DVD region 0. Severin Films.
Raven was a former DJ, occultist and horror fan who wanted to
be the next big horror star at the start of the 1970's. His career
started with small parts in Hammer's Lust for a Vampire
and Amicus' I Monster and then he took the lead
in a couple of self-produced efforts (this was the first) before
disappearing as quickly as he'd appeared, dreams of being the
next Christopher Lee sadly crushed by scathing reviews, dismal
box office and the indignity of being dubbed in his Hammer film
(they also spliced in close-ups of Christopher Lee's eyes, just
to compound the insult).
of Terror is a House of Wax variant,
with Raven playing mad artist Victor Clare, who has his privacy
disturbed by gallery owner John Davies (James Bolam) and assorted
hangers on who want to buy his work. Unfortunately, his best piece
- a bronze sculpture - was made by pouring molten metal over the
body of Me Me Lay (who's intriguing career ran from quiz show
hostess on The Golden Shot to a trio of Italian cannibal films),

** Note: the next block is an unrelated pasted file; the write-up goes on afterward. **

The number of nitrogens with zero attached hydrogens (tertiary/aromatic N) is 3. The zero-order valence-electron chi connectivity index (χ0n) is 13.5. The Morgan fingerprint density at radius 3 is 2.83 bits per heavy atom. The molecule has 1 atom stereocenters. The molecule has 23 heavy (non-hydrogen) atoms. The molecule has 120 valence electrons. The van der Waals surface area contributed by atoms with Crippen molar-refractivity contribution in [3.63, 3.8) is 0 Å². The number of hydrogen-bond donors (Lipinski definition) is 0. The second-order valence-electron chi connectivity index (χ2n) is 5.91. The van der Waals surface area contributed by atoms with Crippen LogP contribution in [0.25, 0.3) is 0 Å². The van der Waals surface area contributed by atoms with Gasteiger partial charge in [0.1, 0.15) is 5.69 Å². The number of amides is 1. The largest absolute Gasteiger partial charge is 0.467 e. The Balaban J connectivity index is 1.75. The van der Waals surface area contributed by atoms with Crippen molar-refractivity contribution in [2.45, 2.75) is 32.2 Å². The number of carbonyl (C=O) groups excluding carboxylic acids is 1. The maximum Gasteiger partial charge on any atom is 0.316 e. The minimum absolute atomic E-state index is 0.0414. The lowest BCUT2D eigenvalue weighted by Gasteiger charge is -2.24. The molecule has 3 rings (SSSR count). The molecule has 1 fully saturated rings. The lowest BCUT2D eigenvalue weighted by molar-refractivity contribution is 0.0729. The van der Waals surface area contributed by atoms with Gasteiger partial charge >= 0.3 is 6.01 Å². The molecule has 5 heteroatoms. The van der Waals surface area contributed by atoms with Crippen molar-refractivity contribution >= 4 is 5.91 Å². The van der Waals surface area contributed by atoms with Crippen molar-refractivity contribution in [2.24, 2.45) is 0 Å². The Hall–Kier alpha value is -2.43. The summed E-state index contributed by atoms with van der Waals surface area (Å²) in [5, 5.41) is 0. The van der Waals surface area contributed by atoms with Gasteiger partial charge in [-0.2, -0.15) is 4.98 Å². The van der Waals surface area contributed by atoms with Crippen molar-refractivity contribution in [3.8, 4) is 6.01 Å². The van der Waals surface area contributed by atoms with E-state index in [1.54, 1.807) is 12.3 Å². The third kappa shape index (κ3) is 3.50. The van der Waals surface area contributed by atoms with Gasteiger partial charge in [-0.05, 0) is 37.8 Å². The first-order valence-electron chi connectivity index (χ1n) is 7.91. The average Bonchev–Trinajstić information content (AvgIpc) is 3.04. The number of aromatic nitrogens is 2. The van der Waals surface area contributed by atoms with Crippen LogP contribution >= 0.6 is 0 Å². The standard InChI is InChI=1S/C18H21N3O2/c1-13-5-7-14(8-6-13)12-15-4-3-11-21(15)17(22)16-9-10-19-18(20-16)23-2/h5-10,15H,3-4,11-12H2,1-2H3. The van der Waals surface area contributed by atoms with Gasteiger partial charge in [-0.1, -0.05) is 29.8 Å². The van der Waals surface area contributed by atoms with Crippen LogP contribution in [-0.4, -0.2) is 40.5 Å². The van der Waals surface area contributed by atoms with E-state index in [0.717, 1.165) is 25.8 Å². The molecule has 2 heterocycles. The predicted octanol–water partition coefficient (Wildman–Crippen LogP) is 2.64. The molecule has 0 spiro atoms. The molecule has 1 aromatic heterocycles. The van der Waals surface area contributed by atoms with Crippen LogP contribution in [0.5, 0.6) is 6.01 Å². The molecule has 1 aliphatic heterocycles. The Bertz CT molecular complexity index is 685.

who now comes back to take her revenge.
supporting cast of capable actors (also including Melissa Stribling
and Ronald Lacey) do their best with the dull story, but Raven
is out of his depth, with his rather weedy voice and lack of charisma
making it hard to accept him as a mysterious and sexually magnetic
villain - he can just about cut it visually, but as soon as he
opens his mouth the illusion is shattered. He's admittedly not
helped by the turgid storyline, where very little happens, and
Ted Hooker's pedestrian direction. The pre-credit sequence has
a certain sense of style, but the following film is rather flat.
is such a wonderfully eccentric character (he was also, at various
career junctures, a 'professional conjurer, flamenco guitarist,
author, photographer, camera operator, interior designer and ballet
dancer' according to an interview he gave to Cinefantastique)
that you really want to like him - there's probably a
fascinating documentary to be made about him - but his films are
DVD is strikingly bare-bones - you get the film and that's your
lot - so there really is nothing worth seeing here I'm afraid.
IT NOW (USA)